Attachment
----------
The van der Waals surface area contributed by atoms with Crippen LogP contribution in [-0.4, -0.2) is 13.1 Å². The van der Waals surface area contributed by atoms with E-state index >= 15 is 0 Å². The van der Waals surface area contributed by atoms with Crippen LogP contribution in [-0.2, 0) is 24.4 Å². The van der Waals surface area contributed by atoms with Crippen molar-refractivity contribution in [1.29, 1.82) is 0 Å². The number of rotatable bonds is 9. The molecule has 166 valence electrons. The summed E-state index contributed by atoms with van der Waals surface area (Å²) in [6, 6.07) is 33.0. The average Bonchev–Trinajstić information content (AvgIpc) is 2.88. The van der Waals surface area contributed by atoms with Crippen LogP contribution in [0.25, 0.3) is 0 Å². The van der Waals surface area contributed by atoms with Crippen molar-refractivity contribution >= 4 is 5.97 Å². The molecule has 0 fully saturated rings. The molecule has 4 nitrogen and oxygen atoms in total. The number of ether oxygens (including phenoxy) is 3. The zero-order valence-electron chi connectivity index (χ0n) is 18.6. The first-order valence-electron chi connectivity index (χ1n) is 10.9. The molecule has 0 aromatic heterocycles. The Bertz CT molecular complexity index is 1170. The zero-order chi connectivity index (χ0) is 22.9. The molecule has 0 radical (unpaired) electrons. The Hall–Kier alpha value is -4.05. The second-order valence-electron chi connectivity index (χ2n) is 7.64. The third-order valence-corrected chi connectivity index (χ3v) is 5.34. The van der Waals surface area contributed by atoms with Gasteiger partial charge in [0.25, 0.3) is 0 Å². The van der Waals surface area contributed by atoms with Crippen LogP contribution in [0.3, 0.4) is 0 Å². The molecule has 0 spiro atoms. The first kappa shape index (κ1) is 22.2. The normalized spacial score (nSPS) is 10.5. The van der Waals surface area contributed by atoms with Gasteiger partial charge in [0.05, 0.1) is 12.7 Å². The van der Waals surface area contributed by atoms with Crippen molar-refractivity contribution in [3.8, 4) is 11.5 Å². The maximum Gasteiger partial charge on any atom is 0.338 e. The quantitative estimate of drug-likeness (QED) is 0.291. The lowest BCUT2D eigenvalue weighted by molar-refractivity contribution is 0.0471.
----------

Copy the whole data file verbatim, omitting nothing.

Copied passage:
The van der Waals surface area contributed by atoms with Crippen LogP contribution in [-0.4, -0.2) is 13.1 Å². The van der Waals surface area contributed by atoms with E-state index >= 15 is 0 Å². The van der Waals surface area contributed by atoms with Crippen LogP contribution in [-0.2, 0) is 24.4 Å². The van der Waals surface area contributed by atoms with Crippen molar-refractivity contribution in [1.29, 1.82) is 0 Å². The number of rotatable bonds is 9. The molecule has 166 valence electrons. The summed E-state index contributed by atoms with van der Waals surface area (Å²) in [6, 6.07) is 33.0. The average Bonchev–Trinajstić information content (AvgIpc) is 2.88. The van der Waals surface area contributed by atoms with Crippen LogP contribution in [0.25, 0.3) is 0 Å². The van der Waals surface area contributed by atoms with Crippen molar-refractivity contribution >= 4 is 5.97 Å². The molecule has 0 fully saturated rings. The molecule has 4 nitrogen and oxygen atoms in total. The number of ether oxygens (including phenoxy) is 3. The zero-order valence-electron chi connectivity index (χ0n) is 18.6. The first-order valence-electron chi connectivity index (χ1n) is 10.9. The molecule has 0 aromatic heterocycles. The Bertz CT molecular complexity index is 1170. The zero-order chi connectivity index (χ0) is 22.9. The molecule has 0 radical (unpaired) electrons. The Hall–Kier alpha value is -4.05. The second-order valence-electron chi connectivity index (χ2n) is 7.64. The third-order valence-corrected chi connectivity index (χ3v) is 5.34. The van der Waals surface area contributed by atoms with Gasteiger partial charge in [0.25, 0.3) is 0 Å². The van der Waals surface area contributed by atoms with Crippen LogP contribution in [0.3, 0.4) is 0 Å². The molecule has 0 spiro atoms. The first kappa shape index (κ1) is 22.2. The normalized spacial score (nSPS) is 10.5. The van der Waals surface area contributed by atoms with Gasteiger partial charge in [0.05, 0.1) is 12.7 Å². The van der Waals surface area contributed by atoms with Crippen molar-refractivity contribution in [3.8, 4) is 11.5 Å². The maximum Gasteiger partial charge on any atom is 0.338 e. The quantitative estimate of drug-likeness (QED) is 0.291. The lowest BCUT2D eigenvalue weighted by molar-refractivity contribution is 0.0471.